Let’s see how that sounds now.
4. Layer your drums for fuller sounds
One thing DAW drum programming offers is that we can do more than what a drummer could do with two arms and two legs. Multiple sounds can be triggered at the same time to layer and create accented sounds together. This can be extremely effective in electronic genres, because we’re not trying to emulate a specific sound. Electronic sounds often stick to very simple beat structures, as with our techno beat. But we can offer a lot of subtle variation and movement
For our techno kit, we’re going to layer our pattern using the sampled kit from Battery, and add some lower velocity notes as above. These will subtly fill out the energy of this pattern, giving it a more rolling, propulsive energy. Our main accented notes are there, but the background is filled in, and things are moving. The layers make a difference when they appear and disappear, keeping this loop interesting.
Here’s how it sounds with the extra layers:
And here’s how that pattern looks in our DAW.
5. Quantize or humanize your drum pattern
When we’re setting up rhythmic patterns for drums, we are using the musical formula for dividing time into whole notes, half notes, quarter notes, eighth notes, etc. When we use a computer or DAW to set those divisions, they will divide the time exactly, and each note will correspond to the precise division of time we’ve set. Locking our notes and rhythms to exact divisions of time is known as quantization. When our drums are quantized, they can give a solid, locked-in feeling that is fantastic for dance music, and extremely useful to DJs. Most digital drum machines and samplers default to standard quantization. Older analog drum machines are still quantized, but they sometimes exhibit a bit of “drift” that is almost imperceptible.
Humans, however, are not always precise. Even our heart beats don’t lock into exact timing, they shift and vary depending on many factors. While some drummers have excellent timing, they also have a fluid ability to shift tempo, or play notes within the tempo at different timing. These little variations in timing can give drum patterns a more “humanized” feel, differentiating them from quantized digital tools.
Our studio drum pattern can definitely benefit from feeling a bit more humanized. We’re going to move a few notes off the quantization grid to give it a more human feel. One thing to remember is that the accented notes are much better when quantized. The smaller notes in between can give some variation and groove, while the heavier accented notes provide an anchor for the beat to stay steady. This combines with the velocity variations we added above, and our drum pattern feels more subtly “human.”
Here’s how the pattern sounds now with some subtle timing variations.
And here’s how the notes look in our DAW.
In our techno example, we want to keep the drums very computerized and reliable. But we can add a bit of programmed “swing” to enhance the groove. This will keep the whole notes and quarter notes quantized to the grid, but shift everything slightly later. This “swing” time innovation was pioneered by African American musicians and is a core feature in jazz, soul, rock and most other popular music in the 20th century. Allowing a DAW to program our swing offers a perfect balance of familiar groove and the locked-in propulsive energy of machine drums.
And here’s how the notes look.
6. Add drum fills to keep things moving
When you’re producing, it’s very easy to get lost in the little details, but it’s important to look at how your patterns repeat over time. Small variations in every note and bar are helpful, but we also need parts of our pattern that change on larger cycles as well. This is where fills become essential to arranging drum patterns. At the end of a series of bars, it’s really helpful to make a small change before going back to repeating the pattern again. Drummers and musicians call this a “fill” because it literally fills in a pattern with a small variation to indicate the end of a series of bars or sections of a song.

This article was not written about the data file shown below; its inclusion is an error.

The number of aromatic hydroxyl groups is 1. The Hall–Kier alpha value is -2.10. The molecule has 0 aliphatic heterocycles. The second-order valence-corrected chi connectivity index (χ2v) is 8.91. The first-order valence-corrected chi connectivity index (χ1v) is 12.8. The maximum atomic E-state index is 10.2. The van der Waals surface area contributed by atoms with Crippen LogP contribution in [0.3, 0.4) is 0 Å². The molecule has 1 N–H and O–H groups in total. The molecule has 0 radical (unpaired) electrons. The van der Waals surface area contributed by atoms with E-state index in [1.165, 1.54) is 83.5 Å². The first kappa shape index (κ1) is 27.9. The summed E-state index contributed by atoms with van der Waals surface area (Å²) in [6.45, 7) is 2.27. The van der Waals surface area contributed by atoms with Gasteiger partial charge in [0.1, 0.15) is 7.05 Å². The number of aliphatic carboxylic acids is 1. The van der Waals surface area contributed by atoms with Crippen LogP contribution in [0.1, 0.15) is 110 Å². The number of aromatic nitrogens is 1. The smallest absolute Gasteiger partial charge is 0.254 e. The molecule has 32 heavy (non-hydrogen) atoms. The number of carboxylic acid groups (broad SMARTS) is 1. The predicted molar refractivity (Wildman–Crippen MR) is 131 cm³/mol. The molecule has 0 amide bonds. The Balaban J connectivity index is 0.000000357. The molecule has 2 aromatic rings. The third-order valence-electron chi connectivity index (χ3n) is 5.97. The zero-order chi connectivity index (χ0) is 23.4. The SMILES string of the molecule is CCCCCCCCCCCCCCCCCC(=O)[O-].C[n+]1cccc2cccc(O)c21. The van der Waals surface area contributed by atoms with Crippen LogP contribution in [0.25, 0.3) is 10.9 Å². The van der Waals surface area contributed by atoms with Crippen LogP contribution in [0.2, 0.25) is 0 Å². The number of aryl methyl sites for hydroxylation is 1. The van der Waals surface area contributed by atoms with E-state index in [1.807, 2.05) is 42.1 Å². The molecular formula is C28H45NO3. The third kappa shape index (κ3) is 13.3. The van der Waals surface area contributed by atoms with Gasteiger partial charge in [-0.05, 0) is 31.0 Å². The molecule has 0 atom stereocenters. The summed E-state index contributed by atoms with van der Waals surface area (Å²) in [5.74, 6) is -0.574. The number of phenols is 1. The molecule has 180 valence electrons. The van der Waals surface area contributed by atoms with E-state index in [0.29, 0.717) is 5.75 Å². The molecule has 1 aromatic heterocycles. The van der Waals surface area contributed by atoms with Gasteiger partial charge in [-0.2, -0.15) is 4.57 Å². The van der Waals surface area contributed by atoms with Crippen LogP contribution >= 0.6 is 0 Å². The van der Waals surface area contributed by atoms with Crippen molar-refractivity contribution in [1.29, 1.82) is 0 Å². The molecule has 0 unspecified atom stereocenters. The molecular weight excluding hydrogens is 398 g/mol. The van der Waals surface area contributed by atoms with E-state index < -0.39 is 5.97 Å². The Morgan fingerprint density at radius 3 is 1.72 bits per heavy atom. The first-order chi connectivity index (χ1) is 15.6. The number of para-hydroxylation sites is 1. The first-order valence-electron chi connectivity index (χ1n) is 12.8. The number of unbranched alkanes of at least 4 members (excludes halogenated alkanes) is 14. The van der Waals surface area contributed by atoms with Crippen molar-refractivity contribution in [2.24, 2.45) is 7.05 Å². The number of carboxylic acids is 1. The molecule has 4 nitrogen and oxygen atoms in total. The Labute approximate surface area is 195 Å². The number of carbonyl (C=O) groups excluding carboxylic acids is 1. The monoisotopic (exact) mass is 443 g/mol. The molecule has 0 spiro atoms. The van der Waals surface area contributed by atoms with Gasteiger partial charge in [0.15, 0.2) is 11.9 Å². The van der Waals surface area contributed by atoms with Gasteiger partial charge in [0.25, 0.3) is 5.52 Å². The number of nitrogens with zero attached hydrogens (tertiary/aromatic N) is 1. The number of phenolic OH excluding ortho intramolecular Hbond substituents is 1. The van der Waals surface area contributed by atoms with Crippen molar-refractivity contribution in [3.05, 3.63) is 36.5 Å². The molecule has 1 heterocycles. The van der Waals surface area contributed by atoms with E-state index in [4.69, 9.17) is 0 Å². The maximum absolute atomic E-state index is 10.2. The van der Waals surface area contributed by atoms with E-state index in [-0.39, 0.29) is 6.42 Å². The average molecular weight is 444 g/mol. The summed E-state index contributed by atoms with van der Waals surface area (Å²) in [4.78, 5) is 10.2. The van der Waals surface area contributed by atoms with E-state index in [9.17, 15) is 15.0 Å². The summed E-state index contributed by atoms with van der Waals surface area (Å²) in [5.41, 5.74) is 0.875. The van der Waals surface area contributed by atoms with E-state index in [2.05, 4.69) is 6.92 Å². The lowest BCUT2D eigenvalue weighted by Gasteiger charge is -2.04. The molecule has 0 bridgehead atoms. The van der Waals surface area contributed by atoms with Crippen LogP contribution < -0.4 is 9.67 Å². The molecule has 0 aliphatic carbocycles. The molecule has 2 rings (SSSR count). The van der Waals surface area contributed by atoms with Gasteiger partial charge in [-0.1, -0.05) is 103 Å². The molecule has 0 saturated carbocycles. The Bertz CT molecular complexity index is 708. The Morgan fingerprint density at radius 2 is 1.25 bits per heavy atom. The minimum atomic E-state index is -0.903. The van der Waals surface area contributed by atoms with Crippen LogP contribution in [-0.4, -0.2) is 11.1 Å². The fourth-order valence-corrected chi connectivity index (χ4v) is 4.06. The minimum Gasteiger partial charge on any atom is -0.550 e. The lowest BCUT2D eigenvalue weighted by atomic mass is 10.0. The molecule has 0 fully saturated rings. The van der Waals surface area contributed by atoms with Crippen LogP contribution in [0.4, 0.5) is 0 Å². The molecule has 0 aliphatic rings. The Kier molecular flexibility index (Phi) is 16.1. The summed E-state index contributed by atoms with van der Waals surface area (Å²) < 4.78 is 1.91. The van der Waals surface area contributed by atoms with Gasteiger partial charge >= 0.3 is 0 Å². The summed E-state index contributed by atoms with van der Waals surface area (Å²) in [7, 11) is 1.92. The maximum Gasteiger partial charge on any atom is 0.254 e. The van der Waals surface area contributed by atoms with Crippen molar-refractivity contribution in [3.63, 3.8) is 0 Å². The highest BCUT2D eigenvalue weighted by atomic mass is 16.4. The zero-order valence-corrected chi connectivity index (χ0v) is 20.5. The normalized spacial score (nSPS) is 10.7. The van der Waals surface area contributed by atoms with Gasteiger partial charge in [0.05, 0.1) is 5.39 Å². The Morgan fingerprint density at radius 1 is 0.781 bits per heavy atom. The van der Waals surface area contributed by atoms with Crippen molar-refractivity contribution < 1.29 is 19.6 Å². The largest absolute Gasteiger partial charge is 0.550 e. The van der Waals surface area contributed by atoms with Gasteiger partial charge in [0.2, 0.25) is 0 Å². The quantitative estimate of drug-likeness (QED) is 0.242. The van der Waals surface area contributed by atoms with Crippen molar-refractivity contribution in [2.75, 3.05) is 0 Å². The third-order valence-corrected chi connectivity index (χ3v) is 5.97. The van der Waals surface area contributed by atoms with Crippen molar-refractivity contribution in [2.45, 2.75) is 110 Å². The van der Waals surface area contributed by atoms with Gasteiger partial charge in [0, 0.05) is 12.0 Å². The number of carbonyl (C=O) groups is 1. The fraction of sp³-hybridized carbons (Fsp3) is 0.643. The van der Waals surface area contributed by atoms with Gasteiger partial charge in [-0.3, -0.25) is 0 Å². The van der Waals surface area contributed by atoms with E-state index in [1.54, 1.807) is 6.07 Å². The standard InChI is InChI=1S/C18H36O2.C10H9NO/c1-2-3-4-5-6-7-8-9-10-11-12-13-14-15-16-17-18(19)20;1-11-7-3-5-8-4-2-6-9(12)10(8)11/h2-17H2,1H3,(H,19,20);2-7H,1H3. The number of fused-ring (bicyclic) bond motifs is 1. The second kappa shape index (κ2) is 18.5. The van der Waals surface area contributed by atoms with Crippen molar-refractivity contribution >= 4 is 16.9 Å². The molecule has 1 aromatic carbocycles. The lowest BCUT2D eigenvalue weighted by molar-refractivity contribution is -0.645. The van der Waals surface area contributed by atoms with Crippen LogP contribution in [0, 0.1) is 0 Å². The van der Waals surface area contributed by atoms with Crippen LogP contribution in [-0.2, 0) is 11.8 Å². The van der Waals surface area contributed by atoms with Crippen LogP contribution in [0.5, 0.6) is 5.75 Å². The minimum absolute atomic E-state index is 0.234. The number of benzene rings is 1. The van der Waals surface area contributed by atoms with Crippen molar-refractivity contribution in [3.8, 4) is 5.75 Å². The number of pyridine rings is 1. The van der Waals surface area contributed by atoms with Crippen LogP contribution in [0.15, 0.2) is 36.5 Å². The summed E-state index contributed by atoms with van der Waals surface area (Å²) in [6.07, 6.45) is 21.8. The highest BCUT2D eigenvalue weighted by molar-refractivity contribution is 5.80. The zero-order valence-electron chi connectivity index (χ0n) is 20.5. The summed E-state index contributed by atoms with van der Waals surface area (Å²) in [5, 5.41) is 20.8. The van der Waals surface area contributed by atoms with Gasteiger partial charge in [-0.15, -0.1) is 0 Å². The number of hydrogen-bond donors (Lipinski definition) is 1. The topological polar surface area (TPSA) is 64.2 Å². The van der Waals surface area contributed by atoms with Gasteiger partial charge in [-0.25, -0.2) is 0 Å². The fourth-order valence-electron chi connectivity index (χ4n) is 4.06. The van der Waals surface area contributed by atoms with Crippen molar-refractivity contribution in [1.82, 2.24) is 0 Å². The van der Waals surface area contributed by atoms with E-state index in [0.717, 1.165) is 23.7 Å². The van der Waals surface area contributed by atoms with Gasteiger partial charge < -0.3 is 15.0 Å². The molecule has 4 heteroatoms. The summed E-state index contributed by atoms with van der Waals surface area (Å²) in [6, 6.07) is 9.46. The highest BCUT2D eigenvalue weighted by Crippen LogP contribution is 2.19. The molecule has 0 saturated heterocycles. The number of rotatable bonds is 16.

A great way to think of a fill is as an opportunity to get a little wild and shake out of the pattern you’ve set down. You can repeat your pattern for several bars, and at the end of a four-bar sequence, you can shake up the pattern and change things for one last bar. You want to stay in the groove of the pattern, but you can change the order of notes, hit some other samples and signal that something new has happened.
With our techno kit, we’re going to copy and paste the pattern for 4 bars. Then we’ll shift a few of the notes around to make the end of the last bar have some variation. We’re taking away notes in some places and adding them in others. It’s not super fancy, and it’s not over-the-top dramatic, it just gives a quick signal that we’ve completed a cycle. Here’s how that sounds:
And here’s how those MIDI notes look in our DAW.
With our studio kit, we’re still trying to keep the feel of a live human drummer doing this, so we’ll really add some variation here. More accented velocities, different note placements, and we’re going to hit some sounds we haven’t used yet—namely the ride and crash cymbals. These are favorites for many drummers to use in a fill, because they last longer into the next bar and really emphasize that turnover in the cycle of our pattern. Here’s how that sounds:
And here’s how those MIDI notes are written into the DAW.
Drum patterns make your music move
These tips show a few ways to write or improve drum patterns in your productions. Each artist or producer will find more individual ways to distinguish their own style and approach to drum pattern making.
Spend some time writing patterns yourself and discover which kits and samples you like, whether you prefer quantized or looser humanized patterns, what kinds of accents or layers do you want to add, and what sorts of fills do you want to add? All of these decisions will help you develop your own unique style and sound. And check out all of the sampled drum sounds we used in this tutorial included in Battery 4 and Kontakt 7.